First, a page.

Last December, I declared 2013 my Year of Randonneuring. After several of years of reading about other friends’ exploits on their steel bikes — riding miles and miles all throughout the Bay Area, sometimes through the night (and later I learned, even longer) — I succumbed to my perceived romance of embarking on my own long-distance endurance adventures.
But first, I needed my own randonneur-friendly steed. As I didn’t have money at the time to get a whole new rig — and my Ebisu touring bike was too heavy for the task — I cobbled together a rather kludgy solution with my aluminum El Camino CX bike. I zip-tied water bottle cages to the frame (this bike was built for racing, so it didn’t have bosses), built up a front wheel with a Schmidt generator hub (check out that oh-so-pro bundle of wiring for the Lumotec IQ light zip-tied to the rack) and loaded up my cockpit accordingly. The pièce de résistance was my new Gilles Berthoud Marie Blanque saddle. I’d admired these stylish French saddles for years, and now, after coveting them from afar — it was on my Frankensteined bike and matched my new handlebar and saddle bags (the former attached with an easily removable Nitto F15 rack) and bar tape.
Little did I know that this would begin a seemingly never-ending timeline of woe. Despite the fact that I had bought a women’s specific version — which meant it was shorter than its male counterparts — as I continued to ride longer and longer events, my right knee began to protest with the ever-increasing mileage. At first, I chalked it up to the fact that I had never ridden over 110 miles before this year and didn’t like this sudden uptick in distance. I contemplated quitting my first 600k due to the pain, but somehow managed to rally through the magical combination of companionship, caffeine and ibuprofen.
Afterwards, I took a bit of a break and decided that it must be some fit issues contributing to my problems. As my saddle was the only component that I had swapped out from previous CX set-up, I suspected that it was the culprit. Admittedly, I was in denial about this fact. It was so beautiful, with that gorgeous cork finish with alluring black swirls polished into it and gleaming brass bolts. How could it be to blame? But like its namesake — Col de Marie-Blanque, a short climb in the French Pyrenees with steep pitches along the way — it gave me some hardship within a 6-month period. And the leather on the saddle wore in a bit unevenly; the right side broke in more deeply than the left (and I’d never witnessed this phenomenon on other saddles.)
But before I cast it aside, I tried the following:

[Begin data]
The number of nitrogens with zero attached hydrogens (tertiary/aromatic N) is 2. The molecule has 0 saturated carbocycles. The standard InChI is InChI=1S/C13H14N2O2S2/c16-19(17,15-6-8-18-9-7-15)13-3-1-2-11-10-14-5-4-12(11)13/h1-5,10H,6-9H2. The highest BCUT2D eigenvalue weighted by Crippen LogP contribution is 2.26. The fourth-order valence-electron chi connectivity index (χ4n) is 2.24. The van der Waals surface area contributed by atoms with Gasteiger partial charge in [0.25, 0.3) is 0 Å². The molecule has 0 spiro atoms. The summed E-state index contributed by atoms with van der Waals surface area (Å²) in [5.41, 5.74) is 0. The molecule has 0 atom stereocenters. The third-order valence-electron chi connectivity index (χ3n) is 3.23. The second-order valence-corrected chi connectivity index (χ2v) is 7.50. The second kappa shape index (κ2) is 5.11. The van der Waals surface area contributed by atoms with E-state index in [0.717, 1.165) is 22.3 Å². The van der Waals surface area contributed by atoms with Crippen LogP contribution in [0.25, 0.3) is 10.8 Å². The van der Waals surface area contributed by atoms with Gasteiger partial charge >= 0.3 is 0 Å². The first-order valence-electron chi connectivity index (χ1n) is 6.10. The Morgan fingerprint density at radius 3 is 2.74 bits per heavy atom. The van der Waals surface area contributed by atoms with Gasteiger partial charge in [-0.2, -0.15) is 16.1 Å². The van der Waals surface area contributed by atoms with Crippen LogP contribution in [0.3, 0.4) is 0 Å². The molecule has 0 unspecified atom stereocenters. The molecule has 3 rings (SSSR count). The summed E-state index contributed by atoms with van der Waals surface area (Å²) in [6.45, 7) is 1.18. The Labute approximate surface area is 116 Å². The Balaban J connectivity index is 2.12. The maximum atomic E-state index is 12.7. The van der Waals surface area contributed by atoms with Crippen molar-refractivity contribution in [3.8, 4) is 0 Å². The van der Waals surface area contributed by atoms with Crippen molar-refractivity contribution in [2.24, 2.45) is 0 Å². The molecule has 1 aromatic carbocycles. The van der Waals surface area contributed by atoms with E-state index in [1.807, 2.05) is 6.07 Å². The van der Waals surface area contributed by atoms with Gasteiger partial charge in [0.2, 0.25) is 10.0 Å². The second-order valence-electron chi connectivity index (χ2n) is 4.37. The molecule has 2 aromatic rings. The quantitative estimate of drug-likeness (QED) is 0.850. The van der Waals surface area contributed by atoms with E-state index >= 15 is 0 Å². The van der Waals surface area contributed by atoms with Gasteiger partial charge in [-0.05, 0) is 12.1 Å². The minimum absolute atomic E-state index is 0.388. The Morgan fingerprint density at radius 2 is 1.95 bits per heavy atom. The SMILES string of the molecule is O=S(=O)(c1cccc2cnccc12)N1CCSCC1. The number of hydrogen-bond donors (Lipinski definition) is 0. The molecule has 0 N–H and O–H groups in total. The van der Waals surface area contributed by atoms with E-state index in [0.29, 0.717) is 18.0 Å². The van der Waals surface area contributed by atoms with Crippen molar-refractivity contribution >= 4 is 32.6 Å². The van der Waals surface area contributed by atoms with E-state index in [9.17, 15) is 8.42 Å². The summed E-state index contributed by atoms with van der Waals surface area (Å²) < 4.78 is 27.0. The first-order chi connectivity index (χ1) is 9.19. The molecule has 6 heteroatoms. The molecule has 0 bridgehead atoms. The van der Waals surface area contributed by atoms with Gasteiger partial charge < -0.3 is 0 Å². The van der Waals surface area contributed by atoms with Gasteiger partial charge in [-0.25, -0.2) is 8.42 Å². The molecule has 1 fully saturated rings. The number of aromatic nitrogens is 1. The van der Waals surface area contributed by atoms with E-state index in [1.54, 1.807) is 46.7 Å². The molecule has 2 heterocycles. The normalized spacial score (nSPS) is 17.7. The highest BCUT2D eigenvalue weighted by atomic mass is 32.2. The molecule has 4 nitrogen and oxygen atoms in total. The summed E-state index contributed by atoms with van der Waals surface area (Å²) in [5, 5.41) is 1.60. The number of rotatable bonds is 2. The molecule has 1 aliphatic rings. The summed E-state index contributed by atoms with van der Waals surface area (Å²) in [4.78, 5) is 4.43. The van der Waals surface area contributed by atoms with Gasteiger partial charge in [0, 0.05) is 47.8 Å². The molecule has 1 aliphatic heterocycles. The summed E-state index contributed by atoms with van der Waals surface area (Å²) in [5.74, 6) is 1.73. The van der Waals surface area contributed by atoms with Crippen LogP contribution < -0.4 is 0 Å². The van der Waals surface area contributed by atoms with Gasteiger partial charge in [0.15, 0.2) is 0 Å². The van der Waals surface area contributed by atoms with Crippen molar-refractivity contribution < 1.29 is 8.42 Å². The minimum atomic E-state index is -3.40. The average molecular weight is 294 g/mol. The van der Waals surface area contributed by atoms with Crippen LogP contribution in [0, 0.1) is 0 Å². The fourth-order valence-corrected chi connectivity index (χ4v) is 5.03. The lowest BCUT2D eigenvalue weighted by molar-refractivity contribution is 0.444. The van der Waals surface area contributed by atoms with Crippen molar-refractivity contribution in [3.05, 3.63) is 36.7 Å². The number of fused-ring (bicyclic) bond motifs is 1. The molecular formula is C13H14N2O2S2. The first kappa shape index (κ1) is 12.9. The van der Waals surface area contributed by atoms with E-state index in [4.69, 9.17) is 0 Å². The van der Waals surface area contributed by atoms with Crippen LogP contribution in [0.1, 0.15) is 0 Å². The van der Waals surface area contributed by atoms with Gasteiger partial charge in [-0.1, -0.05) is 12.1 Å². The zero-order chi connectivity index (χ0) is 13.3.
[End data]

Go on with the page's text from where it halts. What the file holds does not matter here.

— Replaced my non-setback Thomson seatpost for one with setback on the CX bike
— Tried a Paul Components seatpost with even more setback in the CX bike
— Attempted to use two women’s specific Brooks saddles on the CX bike
— Decided to get a whole new bike (Ocean Air Bicycles) suited for randonneuring and had a 2cm longer top tube (which I love, by the way – it’s a wonderful ride!)
— Mounted a Nitto Crystal Fellow seatpost with the Gilles Berthoud saddle on the OAR, removed after 1 ride
— Installed a Paul Components seatpost with even more setback with the Gilles Berthoud saddle; still didn’t work and finally decided to retire it and give it away to a friend
— Tried a Brooks Team Professional Saddle; 1 200k test ride irritated my left knee and right quad
— Removed Shimano SPD pedals and replaced them with Crank Brothers for more float
— Removed Crank Brothers pedals and returned to my original Shimano SPD pedals
The tragic part was this saddle malaise spread to my Hunter track bike. When the rails on my Selle An-Atomica saddle broke, I tried getting another one – but the replacement felt terribly wrong. Then the two women’s Brooks saddles that failed on my OAR didn’t work as well, but ultimately, the combination of a new seatpost (Paul Components with extra setback) and a men’s Brooks saddle (longer and depending on the model, not as wide) did the trick. (But as I use White Industries platform pedals on this bike, my Q factor remains unaffected — whereas my Q factor on the OAR was thrown completely out of whack when I tried the Brooks Team Pro saddle.)
Anyway, I finally ended up with the same saddle on my randonneur that I use on my road bike: a Fizik Aliante. Spec-wise, it’s narrower than any Brooks or Gilles Berthoud saddle, and long enough so that I don’t have the setback issues. I went on a 40-mile hilly road ride yesterday and had a minimal amount of pain (some of it might be lingering from an old injury or my newer ones.) It may remain a mystery as to why the women’s specific B-17 on my Ebisu works just fine — but remains allergic to my randonneur bikes. And I’ve never ridden on a Fizik saddle over 150 miles, so I’m hoping I’ll be as comfortable on it as its French predecessor, accompanying knee pain notwithstanding. I have no doubt that 2014 will be another year of ever-evolving experimentation.
To conclude, yes, I probably should have gone to a fit expert from the get-go. But I was stubborn and thought I could troubleshoot it myself. After a recent fit session with my friend Colin at Studio Velo, he helped to confirm my hunch that it was most likely the Gilles Berthoud saddle all along. After Colin put me back on a non-setback post and made some minor adjustments to my cleats, my knee pain finally seems to be subsiding. I’m crossing my fingers that all will go well in the coming months as I tackle my goals of earning my first California Triple Crown and 1200k ride…